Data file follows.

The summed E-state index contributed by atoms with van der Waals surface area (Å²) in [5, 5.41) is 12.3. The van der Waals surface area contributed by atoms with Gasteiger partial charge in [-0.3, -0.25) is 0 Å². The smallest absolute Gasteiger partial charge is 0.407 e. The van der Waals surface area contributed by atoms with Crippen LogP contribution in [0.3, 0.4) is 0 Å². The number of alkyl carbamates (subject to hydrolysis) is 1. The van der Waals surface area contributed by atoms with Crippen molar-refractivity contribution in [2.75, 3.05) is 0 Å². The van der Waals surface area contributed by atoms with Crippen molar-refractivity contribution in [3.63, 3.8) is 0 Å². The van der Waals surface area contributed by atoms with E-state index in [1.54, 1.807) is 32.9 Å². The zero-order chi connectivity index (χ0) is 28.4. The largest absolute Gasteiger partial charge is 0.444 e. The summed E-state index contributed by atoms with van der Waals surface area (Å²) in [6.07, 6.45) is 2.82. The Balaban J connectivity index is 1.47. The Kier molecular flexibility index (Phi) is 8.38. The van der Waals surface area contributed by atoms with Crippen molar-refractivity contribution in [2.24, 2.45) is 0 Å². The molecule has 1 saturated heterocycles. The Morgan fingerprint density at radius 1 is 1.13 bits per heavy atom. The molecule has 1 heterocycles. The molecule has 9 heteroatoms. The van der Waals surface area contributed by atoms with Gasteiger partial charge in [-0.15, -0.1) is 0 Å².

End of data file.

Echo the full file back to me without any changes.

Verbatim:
The summed E-state index contributed by atoms with van der Waals surface area (Å²) in [5, 5.41) is 12.3. The van der Waals surface area contributed by atoms with Gasteiger partial charge in [-0.3, -0.25) is 0 Å². The smallest absolute Gasteiger partial charge is 0.407 e. The van der Waals surface area contributed by atoms with Crippen LogP contribution in [0.3, 0.4) is 0 Å². The number of alkyl carbamates (subject to hydrolysis) is 1. The van der Waals surface area contributed by atoms with Crippen molar-refractivity contribution in [2.75, 3.05) is 0 Å². The van der Waals surface area contributed by atoms with Crippen molar-refractivity contribution in [3.63, 3.8) is 0 Å². The van der Waals surface area contributed by atoms with E-state index in [1.54, 1.807) is 32.9 Å². The zero-order chi connectivity index (χ0) is 28.4. The largest absolute Gasteiger partial charge is 0.444 e. The summed E-state index contributed by atoms with van der Waals surface area (Å²) in [6.07, 6.45) is 2.82. The Balaban J connectivity index is 1.47. The Kier molecular flexibility index (Phi) is 8.38. The van der Waals surface area contributed by atoms with Crippen molar-refractivity contribution in [2.24, 2.45) is 0 Å². The molecule has 1 saturated heterocycles. The Morgan fingerprint density at radius 1 is 1.13 bits per heavy atom. The molecule has 1 heterocycles. The molecule has 9 heteroatoms. The van der Waals surface area contributed by atoms with Gasteiger partial charge in [-0.15, -0.1) is 0 Å².